Swedish council outlaws elephants in town centre

You would not normally associate elephants with Sweden. But one town in the Nordic country has decided that it's better to be safe than sorry – so it has created a new bylaw forbidding elephants from parading its streets.

Swedish council outlaws elephants in town centre
Elephants may no longer roam Kalmar's streets. Photo: Björn Larsson Rosvall/SCANPIX

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It's not as radical a decision as it sounds. Kalmar council's service committee voted on Wednesday to create stricter rules for visiting circuses, and the new bylaw applies to all circus animals, not just elephants.

Last year, according to regional newspaper Östran, a circus stallion escaped on a visit to Kalmar on southern Sweden's east coast and decided to try his charms on not just one, but two local mares.

But it's not just this incident that has led to the new rules, said Ingemar Einarsson, chairman of the local council's service committee.

“There have been some cultural clashes between the circus world and the municipal world. We're now putting the rules in writing so that everyone will know what's what,” Einarsson told Östran late on Wednesday.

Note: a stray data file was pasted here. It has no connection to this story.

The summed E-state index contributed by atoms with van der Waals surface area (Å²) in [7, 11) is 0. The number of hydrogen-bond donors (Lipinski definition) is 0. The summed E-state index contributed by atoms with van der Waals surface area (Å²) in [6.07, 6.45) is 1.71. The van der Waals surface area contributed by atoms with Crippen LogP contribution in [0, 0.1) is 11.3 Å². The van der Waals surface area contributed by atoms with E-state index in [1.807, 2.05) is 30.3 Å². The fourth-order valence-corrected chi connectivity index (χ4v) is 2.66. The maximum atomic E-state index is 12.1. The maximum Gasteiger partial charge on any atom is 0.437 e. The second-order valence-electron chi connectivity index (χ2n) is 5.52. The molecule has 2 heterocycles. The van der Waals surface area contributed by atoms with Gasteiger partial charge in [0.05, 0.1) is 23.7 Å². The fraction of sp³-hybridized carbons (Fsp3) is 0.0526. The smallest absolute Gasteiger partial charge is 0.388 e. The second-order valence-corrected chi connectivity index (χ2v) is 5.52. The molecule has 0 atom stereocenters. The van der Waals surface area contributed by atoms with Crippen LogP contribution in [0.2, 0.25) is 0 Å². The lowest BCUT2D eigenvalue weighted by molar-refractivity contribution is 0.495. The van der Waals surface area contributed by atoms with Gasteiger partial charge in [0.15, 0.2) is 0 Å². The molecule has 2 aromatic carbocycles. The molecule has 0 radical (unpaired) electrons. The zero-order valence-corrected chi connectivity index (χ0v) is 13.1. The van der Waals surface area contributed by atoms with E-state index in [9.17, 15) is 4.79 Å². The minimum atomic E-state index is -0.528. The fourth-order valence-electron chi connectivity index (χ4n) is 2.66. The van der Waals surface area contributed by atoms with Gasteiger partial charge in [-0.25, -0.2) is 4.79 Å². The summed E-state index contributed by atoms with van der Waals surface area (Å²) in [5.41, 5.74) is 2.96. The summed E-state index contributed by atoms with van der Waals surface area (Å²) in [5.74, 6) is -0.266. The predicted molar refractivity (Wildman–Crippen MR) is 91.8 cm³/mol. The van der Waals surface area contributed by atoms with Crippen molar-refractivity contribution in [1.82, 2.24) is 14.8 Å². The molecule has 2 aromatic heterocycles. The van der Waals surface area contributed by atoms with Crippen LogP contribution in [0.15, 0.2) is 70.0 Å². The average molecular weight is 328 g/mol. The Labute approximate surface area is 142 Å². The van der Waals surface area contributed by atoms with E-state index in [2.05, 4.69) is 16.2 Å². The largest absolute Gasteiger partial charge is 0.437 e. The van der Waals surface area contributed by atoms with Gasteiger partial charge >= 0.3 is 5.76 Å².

Apart from making it illegal to keep circus animals on Kalmar's streets, the new bylaw includes rules on where to set up the circus tents and how to manage electricity, water and waste water.

“We want to meet all circuses in a positive way and help according to our best ability,” added Einarsson.

Going to see travelling circuses is a popular pastime for young children in Sweden, as everywhere, and the circuses often organize animal parades down the town's high street.

However, the tradition of keeping exotic circus animals has been widely criticized by animal rights organizations. According to Djurens Rätt ('rights of the animals'), ten circuses in Sweden kept animals in 2014.

But if the idea of outlawing elephants in the town streets makes you laugh, bear in mind that Sweden has in fact had quite a few animal-related circus incidents in the past.

In September a year and a half ago, a driver in southern Sweden had to reassure police he wasn't drunk after his journey home from work in the early hours of the morning was interrupted by a herd of escaped circus camels. It was the second incident of its kind in the area in just five months.

And in May 2013, a family in Värnamo, also in southern Sweden, awoke one Sunday morning to find an Indian elephant wandering about in their garden after having run off from a circus which had set up camp in the vicinity.

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